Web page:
Pregnancy and alcohol use

Dr Fergus McCarthy, Professor Lucilla Poston, Mr Paul Seed

Tommy's researchers looked at more than 17,000 women and found that alcohol consumption is prevalent during pregnancy.

Tommy's researchers looked at how common alcohol use is during pregnancy, and what factors make it more likely for people to drink while pregnant. To do this, they studied data from 17,244 women taken from different studies. These included two Irish studies (Growing up in Ireland and Pregnancy Risk Assessment Monitoring System Ireland (PRAMS Ireland)), and the international SCOPE cohort study.

Alcohol consumption during pregnancy was 20–80% in Ireland and 40–80% in Australia, New Zealand and the UK. The amount of alcohol consumed varied widely among those who did drink. 15–70% of women consumed more than 1–2 units per week in the first 3 months of pregnancy. Smoking was the most consistent factor that suggested alcohol use: smokers were 17–50% more likely to drink during pregnancy across the three studies.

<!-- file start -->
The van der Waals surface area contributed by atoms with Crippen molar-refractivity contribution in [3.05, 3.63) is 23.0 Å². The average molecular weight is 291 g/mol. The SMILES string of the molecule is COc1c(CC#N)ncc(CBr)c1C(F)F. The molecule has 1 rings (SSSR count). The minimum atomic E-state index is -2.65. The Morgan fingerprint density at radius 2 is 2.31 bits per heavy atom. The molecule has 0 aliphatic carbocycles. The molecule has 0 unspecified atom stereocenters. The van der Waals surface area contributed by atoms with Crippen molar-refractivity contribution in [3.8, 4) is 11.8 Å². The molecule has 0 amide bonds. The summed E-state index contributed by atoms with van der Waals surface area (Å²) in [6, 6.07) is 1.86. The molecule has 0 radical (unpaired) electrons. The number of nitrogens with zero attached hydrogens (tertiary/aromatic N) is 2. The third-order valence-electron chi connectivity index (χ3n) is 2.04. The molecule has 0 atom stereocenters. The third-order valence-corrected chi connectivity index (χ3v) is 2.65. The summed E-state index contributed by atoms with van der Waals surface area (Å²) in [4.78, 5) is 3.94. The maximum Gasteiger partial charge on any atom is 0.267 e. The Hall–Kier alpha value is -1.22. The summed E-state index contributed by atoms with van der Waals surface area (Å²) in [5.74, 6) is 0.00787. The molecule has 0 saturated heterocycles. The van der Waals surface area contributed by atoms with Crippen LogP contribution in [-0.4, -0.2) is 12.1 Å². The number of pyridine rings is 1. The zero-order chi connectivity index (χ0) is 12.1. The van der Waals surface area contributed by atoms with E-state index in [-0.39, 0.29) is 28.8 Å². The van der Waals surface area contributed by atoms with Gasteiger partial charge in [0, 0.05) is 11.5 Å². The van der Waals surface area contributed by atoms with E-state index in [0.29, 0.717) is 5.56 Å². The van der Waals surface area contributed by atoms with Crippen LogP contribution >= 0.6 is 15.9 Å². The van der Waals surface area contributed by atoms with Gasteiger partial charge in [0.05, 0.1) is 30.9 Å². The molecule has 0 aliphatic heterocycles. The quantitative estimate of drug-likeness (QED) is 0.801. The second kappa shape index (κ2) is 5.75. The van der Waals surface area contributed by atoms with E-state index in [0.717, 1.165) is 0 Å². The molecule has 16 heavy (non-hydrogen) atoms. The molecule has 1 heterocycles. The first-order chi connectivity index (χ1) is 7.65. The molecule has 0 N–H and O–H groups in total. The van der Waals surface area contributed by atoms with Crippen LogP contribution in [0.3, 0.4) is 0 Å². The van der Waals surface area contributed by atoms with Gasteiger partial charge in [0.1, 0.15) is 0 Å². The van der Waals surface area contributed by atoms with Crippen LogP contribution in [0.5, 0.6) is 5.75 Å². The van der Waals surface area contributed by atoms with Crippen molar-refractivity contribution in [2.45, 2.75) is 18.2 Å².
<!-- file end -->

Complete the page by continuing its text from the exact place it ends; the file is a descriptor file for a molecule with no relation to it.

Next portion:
This study shows that alcohol use during pregnancy is common. We need to do more research on biological markers and standards for measuring alcohol use in pregnancy to improve the validity of these estimates.

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This study took place in a Tommy's centre and was funded by Tommy's and the National Institute for Health Research

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